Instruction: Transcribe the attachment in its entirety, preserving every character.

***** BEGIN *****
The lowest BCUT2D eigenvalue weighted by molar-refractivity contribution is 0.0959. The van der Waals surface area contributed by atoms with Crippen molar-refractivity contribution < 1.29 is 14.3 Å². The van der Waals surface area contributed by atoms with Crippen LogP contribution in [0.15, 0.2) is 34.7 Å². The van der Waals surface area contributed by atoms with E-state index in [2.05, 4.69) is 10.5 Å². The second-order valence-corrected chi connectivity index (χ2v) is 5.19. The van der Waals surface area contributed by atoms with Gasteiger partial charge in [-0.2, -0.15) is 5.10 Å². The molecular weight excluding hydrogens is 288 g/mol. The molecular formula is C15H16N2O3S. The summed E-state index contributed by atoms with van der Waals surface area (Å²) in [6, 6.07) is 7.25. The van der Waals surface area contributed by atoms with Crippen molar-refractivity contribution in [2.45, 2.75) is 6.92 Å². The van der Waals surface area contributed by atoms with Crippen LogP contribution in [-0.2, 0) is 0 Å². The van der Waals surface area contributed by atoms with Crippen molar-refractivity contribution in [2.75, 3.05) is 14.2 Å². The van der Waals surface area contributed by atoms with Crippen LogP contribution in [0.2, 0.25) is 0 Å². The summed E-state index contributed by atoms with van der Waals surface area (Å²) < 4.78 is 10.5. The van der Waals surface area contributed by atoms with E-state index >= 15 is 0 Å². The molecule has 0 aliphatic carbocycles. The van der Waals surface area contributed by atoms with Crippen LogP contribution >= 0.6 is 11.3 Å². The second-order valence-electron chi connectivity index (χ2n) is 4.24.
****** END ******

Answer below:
The lowest BCUT2D eigenvalue weighted by molar-refractivity contribution is 0.0959. The van der Waals surface area contributed by atoms with Crippen molar-refractivity contribution < 1.29 is 14.3 Å². The van der Waals surface area contributed by atoms with Crippen LogP contribution in [0.15, 0.2) is 34.7 Å². The van der Waals surface area contributed by atoms with E-state index in [2.05, 4.69) is 10.5 Å². The second-order valence-corrected chi connectivity index (χ2v) is 5.19. The van der Waals surface area contributed by atoms with Gasteiger partial charge in [-0.2, -0.15) is 5.10 Å². The molecular weight excluding hydrogens is 288 g/mol. The molecular formula is C15H16N2O3S. The summed E-state index contributed by atoms with van der Waals surface area (Å²) in [6, 6.07) is 7.25. The van der Waals surface area contributed by atoms with Crippen molar-refractivity contribution in [2.45, 2.75) is 6.92 Å². The van der Waals surface area contributed by atoms with Crippen LogP contribution in [-0.2, 0) is 0 Å². The van der Waals surface area contributed by atoms with Crippen molar-refractivity contribution in [2.75, 3.05) is 14.2 Å². The van der Waals surface area contributed by atoms with Crippen LogP contribution in [0.2, 0.25) is 0 Å². The summed E-state index contributed by atoms with van der Waals surface area (Å²) < 4.78 is 10.5. The van der Waals surface area contributed by atoms with E-state index >= 15 is 0 Å². The molecule has 0 aliphatic carbocycles. The van der Waals surface area contributed by atoms with Crippen LogP contribution >= 0.6 is 11.3 Å². The second-order valence-electron chi connectivity index (χ2n) is 4.24.